The fortunes of Etisalat Nigeria after it defaulted on repayment of a $1.2bn loan raise questions on how a supposedly thriving company could have failed so spectacularly
The curious fall of Etisalat Nigeria
On the morning of 20 June the rumours were finally confirmed by a letter from the Etisalat Group of the United Arab Emirates, delivered to the Abu Dhabi Securities and Exchange Commission. The letter, signed by Chief financial officer Serkan Okandan, was in the usual dry, technocratic style of financial reporting: ‘Further to our announcement dated 12 February, 2017, Emirates Telecommunications Group Company PJSC, “Etisalat Group” would like to inform you […]’. But it contained an explosive announcement. A consortium of 13 Nigerian banks was taking over the Etisalat Group’s local affiliate in Nigeria, Emerging Markets Telecommunications Services (EMTS), which is known as Etisalat Nigeria, after it defaulted on a $1.2bn loan. It was the end of an extraordinary corporate journey which had begun a decade earlier when, in January 2007, the government of Nigeria awarded the Unified Access Service Licence to the Mubadala Development Company of Abu Dhabi (which owns Etisalat). Nigeria deregulated its telecoms industry in 2001.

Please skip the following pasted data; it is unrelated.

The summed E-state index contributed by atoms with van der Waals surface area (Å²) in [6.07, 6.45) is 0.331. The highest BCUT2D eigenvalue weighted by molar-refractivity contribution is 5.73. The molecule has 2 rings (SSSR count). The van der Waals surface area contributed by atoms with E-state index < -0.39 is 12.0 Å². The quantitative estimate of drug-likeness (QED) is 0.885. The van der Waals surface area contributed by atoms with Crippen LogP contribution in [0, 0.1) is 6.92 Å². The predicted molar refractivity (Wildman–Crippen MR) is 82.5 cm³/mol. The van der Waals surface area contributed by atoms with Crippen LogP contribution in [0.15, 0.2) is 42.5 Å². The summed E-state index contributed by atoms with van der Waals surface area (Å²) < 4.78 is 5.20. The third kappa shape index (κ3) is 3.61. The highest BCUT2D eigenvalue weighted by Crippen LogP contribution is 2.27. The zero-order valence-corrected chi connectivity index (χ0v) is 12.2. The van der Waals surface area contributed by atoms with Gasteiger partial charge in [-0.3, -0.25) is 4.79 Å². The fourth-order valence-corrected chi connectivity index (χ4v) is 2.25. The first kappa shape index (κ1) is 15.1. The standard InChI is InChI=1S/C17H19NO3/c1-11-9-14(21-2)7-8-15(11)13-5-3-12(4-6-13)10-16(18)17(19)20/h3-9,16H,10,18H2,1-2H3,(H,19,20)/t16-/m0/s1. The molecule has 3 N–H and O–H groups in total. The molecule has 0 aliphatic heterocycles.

RISE IN BAD LOANS